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The end of the concerts

  1. Concerts under threat
  2. Music or pictures?
  3. The last concert

Music or pictures?

The fate of the National Gallery concerts was hotly debated. ‘Music or Pictures?’ asked a headline in the Manchester Daily Dispatch in May 1945, summing up the choice. Campaigners who wanted to see the events come to an end argued they severely limited access to the collection.

As a result of war damage, only 13 of the Gallery’s 27 rooms were available for the display of the returning paintings. The concerts closed a significant proportion of the few that were open for several hours a day.

'Smiling Through' - cartoon of Gallery wartime concerts

'For years I have been eating my lunch to Rembrandt, Hals, Vermeer and Hooch, so I find it a bit strange switching over to Bach, Chopin, Schubert and Brahms.’

‘It would be a sad prospect indeed,’ wrote one correspondent to The Times, ‘If... those whose daily toil only permitted a lunch-time view of pictures were to find the rooms containing their favourite Holbein or Vermeer given up to a performance of Bach, or, at best, were merely permitted to tip-toe round the walls, pursued by the angry looks and “sh’s” of an enraptured audience.’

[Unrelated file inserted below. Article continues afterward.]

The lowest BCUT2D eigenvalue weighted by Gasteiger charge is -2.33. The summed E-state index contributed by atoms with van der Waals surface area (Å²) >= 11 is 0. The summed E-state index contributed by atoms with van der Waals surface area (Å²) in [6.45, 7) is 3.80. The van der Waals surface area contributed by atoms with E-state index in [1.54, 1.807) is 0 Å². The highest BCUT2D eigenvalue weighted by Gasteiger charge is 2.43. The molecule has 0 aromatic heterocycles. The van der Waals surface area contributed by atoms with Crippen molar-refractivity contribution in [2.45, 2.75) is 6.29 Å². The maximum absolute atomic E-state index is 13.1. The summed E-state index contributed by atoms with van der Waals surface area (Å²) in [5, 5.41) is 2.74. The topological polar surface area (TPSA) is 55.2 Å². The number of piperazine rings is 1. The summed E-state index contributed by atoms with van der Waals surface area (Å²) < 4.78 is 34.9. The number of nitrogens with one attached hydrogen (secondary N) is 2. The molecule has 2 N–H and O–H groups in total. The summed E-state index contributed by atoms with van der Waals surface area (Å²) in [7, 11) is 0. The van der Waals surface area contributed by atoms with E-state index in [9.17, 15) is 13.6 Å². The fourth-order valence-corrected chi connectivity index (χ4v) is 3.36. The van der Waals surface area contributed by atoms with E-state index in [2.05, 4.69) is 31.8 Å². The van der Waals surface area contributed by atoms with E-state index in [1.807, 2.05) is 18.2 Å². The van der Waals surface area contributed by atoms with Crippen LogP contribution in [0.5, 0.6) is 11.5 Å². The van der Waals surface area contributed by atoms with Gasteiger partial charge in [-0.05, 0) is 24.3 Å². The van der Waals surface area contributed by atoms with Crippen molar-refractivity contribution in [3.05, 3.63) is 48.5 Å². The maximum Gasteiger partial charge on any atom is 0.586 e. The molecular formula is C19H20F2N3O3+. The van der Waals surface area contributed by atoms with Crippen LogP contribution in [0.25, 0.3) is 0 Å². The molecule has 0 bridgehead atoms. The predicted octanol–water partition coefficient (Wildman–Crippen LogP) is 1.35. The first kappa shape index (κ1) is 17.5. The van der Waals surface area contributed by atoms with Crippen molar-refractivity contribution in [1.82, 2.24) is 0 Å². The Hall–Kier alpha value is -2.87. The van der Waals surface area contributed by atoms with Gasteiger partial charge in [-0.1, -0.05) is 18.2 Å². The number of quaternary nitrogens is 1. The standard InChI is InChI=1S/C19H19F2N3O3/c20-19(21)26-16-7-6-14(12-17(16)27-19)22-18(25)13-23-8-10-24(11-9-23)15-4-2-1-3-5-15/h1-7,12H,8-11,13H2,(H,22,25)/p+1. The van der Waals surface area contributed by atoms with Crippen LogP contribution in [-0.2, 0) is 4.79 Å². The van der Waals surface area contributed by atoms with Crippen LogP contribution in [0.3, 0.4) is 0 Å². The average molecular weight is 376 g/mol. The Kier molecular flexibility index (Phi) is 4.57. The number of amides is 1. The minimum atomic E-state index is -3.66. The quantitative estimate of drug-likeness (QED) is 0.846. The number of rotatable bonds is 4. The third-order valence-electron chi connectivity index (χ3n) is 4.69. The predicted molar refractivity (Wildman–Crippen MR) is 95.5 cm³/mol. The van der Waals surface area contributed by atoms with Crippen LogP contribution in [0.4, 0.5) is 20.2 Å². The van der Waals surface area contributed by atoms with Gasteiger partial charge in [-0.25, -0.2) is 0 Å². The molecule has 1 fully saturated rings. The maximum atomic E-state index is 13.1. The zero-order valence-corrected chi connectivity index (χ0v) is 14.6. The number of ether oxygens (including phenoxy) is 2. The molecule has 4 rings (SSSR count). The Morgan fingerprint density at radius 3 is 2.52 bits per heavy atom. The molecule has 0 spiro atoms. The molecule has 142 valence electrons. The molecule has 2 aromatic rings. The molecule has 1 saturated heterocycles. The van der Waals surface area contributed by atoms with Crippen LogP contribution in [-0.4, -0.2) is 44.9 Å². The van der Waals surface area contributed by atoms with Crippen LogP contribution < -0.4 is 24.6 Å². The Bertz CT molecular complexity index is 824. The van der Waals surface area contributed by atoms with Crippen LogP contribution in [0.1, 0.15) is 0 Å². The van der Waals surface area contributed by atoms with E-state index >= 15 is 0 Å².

In a letter to one of the Gallery Trustees, sent in August 1945, the President and Council of the Royal Academy of Arts expressed similar views. While they fully appreciated the high quality of the concerts at the Gallery, wrote the Council, they felt it undesirable that the institution should be used in normal times for any purpose other than that for which it was provided by the state and supported by tax payers.

Pamphlet protesting about the end of the concerts

Pamphlet protesting about the end of the concerts

Those on the other side of the debate campaigned with equal ardour. ‘We Londoners have lost so much that can never be replaced,’ wrote the actress Sybil Thorndike in a note to The Times, ‘Surely we can hope to retain one of the real benefits that have been given us during these dangerous, difficult and nearly always uncomfortable years?’

‘They have meant a very great deal to me,’ wrote another correspondent, ‘And I have come up from the country whenever possible to hear them. I know this applies to many others as well as myself, and I am sure they fill a great need.’

As the debate rumbled on, a petition was raised by conductor Alec Sherman, who gathered over 4,000 signatories from every corner of the city, including luminaries such as the author E.M. Forster, the poet Louis MacNeice, and Ralph Vaughn Williams, the celebrated composer.

Extract from petition to save concerts, showing names of E. M. Forster and Vaughan Williams

Extract from a petition to save the concerts

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